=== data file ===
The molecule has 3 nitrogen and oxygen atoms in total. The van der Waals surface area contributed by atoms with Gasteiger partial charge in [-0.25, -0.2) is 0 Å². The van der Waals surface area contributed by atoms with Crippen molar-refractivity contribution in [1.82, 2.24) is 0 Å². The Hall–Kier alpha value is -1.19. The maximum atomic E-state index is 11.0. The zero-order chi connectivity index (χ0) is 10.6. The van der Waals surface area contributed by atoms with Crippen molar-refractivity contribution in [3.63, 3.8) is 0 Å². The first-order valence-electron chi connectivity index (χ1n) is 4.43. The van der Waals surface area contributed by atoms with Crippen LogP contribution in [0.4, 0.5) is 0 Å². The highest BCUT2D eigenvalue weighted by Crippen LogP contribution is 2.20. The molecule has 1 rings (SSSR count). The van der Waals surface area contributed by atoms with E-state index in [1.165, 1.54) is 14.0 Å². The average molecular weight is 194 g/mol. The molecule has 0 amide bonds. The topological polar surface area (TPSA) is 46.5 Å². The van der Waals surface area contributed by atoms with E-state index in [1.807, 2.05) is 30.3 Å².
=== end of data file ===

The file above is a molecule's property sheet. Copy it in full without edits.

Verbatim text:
The molecule has 3 nitrogen and oxygen atoms in total. The van der Waals surface area contributed by atoms with Gasteiger partial charge in [-0.25, -0.2) is 0 Å². The van der Waals surface area contributed by atoms with Crippen molar-refractivity contribution in [1.82, 2.24) is 0 Å². The Hall–Kier alpha value is -1.19. The maximum atomic E-state index is 11.0. The zero-order chi connectivity index (χ0) is 10.6. The van der Waals surface area contributed by atoms with Crippen molar-refractivity contribution in [3.63, 3.8) is 0 Å². The first-order valence-electron chi connectivity index (χ1n) is 4.43. The van der Waals surface area contributed by atoms with Crippen LogP contribution in [0.4, 0.5) is 0 Å². The highest BCUT2D eigenvalue weighted by Crippen LogP contribution is 2.20. The molecule has 1 rings (SSSR count). The van der Waals surface area contributed by atoms with E-state index in [1.165, 1.54) is 14.0 Å². The average molecular weight is 194 g/mol. The molecule has 0 amide bonds. The topological polar surface area (TPSA) is 46.5 Å². The van der Waals surface area contributed by atoms with E-state index in [1.807, 2.05) is 30.3 Å².